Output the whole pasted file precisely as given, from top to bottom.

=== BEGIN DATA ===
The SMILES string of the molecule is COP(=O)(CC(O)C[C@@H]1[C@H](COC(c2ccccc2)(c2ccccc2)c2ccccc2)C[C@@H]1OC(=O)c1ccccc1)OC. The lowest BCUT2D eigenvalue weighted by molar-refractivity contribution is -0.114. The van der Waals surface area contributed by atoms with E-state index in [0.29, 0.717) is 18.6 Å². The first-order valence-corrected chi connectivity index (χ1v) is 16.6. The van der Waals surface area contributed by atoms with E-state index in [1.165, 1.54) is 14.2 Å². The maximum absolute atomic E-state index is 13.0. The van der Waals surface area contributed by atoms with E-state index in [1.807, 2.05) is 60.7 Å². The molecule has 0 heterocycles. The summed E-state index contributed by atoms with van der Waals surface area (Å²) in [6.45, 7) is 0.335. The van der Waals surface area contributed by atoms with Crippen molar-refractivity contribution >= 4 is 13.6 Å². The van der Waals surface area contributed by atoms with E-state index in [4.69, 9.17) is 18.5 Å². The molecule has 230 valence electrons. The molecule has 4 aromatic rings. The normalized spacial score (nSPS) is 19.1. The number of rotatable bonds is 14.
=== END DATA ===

The SMILES string of the molecule is COP(=O)(CC(O)C[C@@H]1[C@H](COC(c2ccccc2)(c2ccccc2)c2ccccc2)C[C@@H]1OC(=O)c1ccccc1)OC. The lowest BCUT2D eigenvalue weighted by molar-refractivity contribution is -0.114. The van der Waals surface area contributed by atoms with E-state index in [0.29, 0.717) is 18.6 Å². The first-order valence-corrected chi connectivity index (χ1v) is 16.6. The van der Waals surface area contributed by atoms with E-state index in [1.165, 1.54) is 14.2 Å². The maximum absolute atomic E-state index is 13.0. The van der Waals surface area contributed by atoms with E-state index in [1.807, 2.05) is 60.7 Å². The molecule has 0 heterocycles. The summed E-state index contributed by atoms with van der Waals surface area (Å²) in [6.45, 7) is 0.335. The van der Waals surface area contributed by atoms with Crippen molar-refractivity contribution >= 4 is 13.6 Å². The van der Waals surface area contributed by atoms with E-state index in [4.69, 9.17) is 18.5 Å². The molecule has 230 valence electrons. The molecule has 4 aromatic rings. The normalized spacial score (nSPS) is 19.1. The number of rotatable bonds is 14.